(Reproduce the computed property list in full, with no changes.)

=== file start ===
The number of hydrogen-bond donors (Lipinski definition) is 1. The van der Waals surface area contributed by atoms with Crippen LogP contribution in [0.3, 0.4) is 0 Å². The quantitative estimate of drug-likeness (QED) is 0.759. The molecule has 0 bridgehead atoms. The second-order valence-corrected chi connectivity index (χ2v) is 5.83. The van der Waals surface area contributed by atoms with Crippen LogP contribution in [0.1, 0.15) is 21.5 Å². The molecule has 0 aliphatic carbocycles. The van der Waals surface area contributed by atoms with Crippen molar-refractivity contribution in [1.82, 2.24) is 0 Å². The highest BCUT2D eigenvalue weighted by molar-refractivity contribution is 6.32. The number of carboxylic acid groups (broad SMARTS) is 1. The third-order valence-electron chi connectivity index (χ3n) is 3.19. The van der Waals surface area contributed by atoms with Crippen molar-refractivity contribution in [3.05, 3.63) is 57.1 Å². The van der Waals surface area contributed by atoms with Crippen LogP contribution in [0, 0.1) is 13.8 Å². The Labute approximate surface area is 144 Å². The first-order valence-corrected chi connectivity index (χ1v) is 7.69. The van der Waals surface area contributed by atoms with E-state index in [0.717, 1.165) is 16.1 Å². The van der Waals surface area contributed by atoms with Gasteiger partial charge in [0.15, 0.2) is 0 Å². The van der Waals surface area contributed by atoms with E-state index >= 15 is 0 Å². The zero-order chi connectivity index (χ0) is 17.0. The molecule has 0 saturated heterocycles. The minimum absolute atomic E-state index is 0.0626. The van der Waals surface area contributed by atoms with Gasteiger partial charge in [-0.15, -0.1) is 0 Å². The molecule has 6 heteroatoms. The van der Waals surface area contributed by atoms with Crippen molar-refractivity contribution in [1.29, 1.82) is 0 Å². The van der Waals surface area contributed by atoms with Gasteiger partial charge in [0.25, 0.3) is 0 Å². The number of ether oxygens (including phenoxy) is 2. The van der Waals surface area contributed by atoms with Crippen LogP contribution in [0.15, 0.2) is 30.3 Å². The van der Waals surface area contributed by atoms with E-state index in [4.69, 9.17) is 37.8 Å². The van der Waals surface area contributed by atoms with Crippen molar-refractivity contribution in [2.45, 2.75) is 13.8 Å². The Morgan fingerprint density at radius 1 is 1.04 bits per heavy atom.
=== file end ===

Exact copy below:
The number of hydrogen-bond donors (Lipinski definition) is 1. The van der Waals surface area contributed by atoms with Crippen LogP contribution in [0.3, 0.4) is 0 Å². The quantitative estimate of drug-likeness (QED) is 0.759. The molecule has 0 bridgehead atoms. The second-order valence-corrected chi connectivity index (χ2v) is 5.83. The van der Waals surface area contributed by atoms with Crippen LogP contribution in [0.1, 0.15) is 21.5 Å². The molecule has 0 aliphatic carbocycles. The van der Waals surface area contributed by atoms with Crippen molar-refractivity contribution in [1.82, 2.24) is 0 Å². The highest BCUT2D eigenvalue weighted by molar-refractivity contribution is 6.32. The number of carboxylic acid groups (broad SMARTS) is 1. The third-order valence-electron chi connectivity index (χ3n) is 3.19. The van der Waals surface area contributed by atoms with Crippen molar-refractivity contribution in [3.05, 3.63) is 57.1 Å². The van der Waals surface area contributed by atoms with Crippen LogP contribution in [0, 0.1) is 13.8 Å². The Labute approximate surface area is 144 Å². The first-order valence-corrected chi connectivity index (χ1v) is 7.69. The van der Waals surface area contributed by atoms with E-state index in [0.717, 1.165) is 16.1 Å². The van der Waals surface area contributed by atoms with Gasteiger partial charge in [0.15, 0.2) is 0 Å². The van der Waals surface area contributed by atoms with E-state index >= 15 is 0 Å². The zero-order chi connectivity index (χ0) is 17.0. The molecule has 0 saturated heterocycles. The minimum absolute atomic E-state index is 0.0626. The van der Waals surface area contributed by atoms with Gasteiger partial charge in [-0.15, -0.1) is 0 Å². The molecule has 6 heteroatoms. The van der Waals surface area contributed by atoms with Crippen molar-refractivity contribution in [1.29, 1.82) is 0 Å². The van der Waals surface area contributed by atoms with Gasteiger partial charge in [0.25, 0.3) is 0 Å². The number of ether oxygens (including phenoxy) is 2. The van der Waals surface area contributed by atoms with Crippen LogP contribution in [0.15, 0.2) is 30.3 Å². The van der Waals surface area contributed by atoms with E-state index in [4.69, 9.17) is 37.8 Å². The van der Waals surface area contributed by atoms with Crippen molar-refractivity contribution in [2.45, 2.75) is 13.8 Å². The Morgan fingerprint density at radius 1 is 1.04 bits per heavy atom.